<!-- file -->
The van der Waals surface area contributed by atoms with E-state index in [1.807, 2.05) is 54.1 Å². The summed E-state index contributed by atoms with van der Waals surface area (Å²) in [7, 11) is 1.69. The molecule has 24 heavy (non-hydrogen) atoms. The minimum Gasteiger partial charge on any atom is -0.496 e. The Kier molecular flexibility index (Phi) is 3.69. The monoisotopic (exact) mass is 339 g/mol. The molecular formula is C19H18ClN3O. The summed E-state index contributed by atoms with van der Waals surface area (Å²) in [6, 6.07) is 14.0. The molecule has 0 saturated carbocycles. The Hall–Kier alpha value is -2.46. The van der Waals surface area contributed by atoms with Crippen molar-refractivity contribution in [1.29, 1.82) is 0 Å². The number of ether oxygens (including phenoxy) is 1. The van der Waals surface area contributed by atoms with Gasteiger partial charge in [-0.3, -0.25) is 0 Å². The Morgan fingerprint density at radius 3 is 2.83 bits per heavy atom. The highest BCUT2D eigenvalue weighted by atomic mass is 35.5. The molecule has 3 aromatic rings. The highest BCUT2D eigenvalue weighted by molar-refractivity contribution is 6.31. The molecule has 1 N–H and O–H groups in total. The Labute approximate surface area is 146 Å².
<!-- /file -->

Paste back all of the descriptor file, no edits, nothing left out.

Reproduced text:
The van der Waals surface area contributed by atoms with E-state index in [1.807, 2.05) is 54.1 Å². The summed E-state index contributed by atoms with van der Waals surface area (Å²) in [7, 11) is 1.69. The molecule has 24 heavy (non-hydrogen) atoms. The minimum Gasteiger partial charge on any atom is -0.496 e. The Kier molecular flexibility index (Phi) is 3.69. The monoisotopic (exact) mass is 339 g/mol. The molecular formula is C19H18ClN3O. The summed E-state index contributed by atoms with van der Waals surface area (Å²) in [6, 6.07) is 14.0. The molecule has 0 saturated carbocycles. The Hall–Kier alpha value is -2.46. The van der Waals surface area contributed by atoms with Crippen molar-refractivity contribution in [1.29, 1.82) is 0 Å². The number of ether oxygens (including phenoxy) is 1. The van der Waals surface area contributed by atoms with Gasteiger partial charge in [-0.3, -0.25) is 0 Å². The Morgan fingerprint density at radius 3 is 2.83 bits per heavy atom. The highest BCUT2D eigenvalue weighted by atomic mass is 35.5. The molecule has 3 aromatic rings. The highest BCUT2D eigenvalue weighted by molar-refractivity contribution is 6.31. The molecule has 1 N–H and O–H groups in total. The Labute approximate surface area is 146 Å².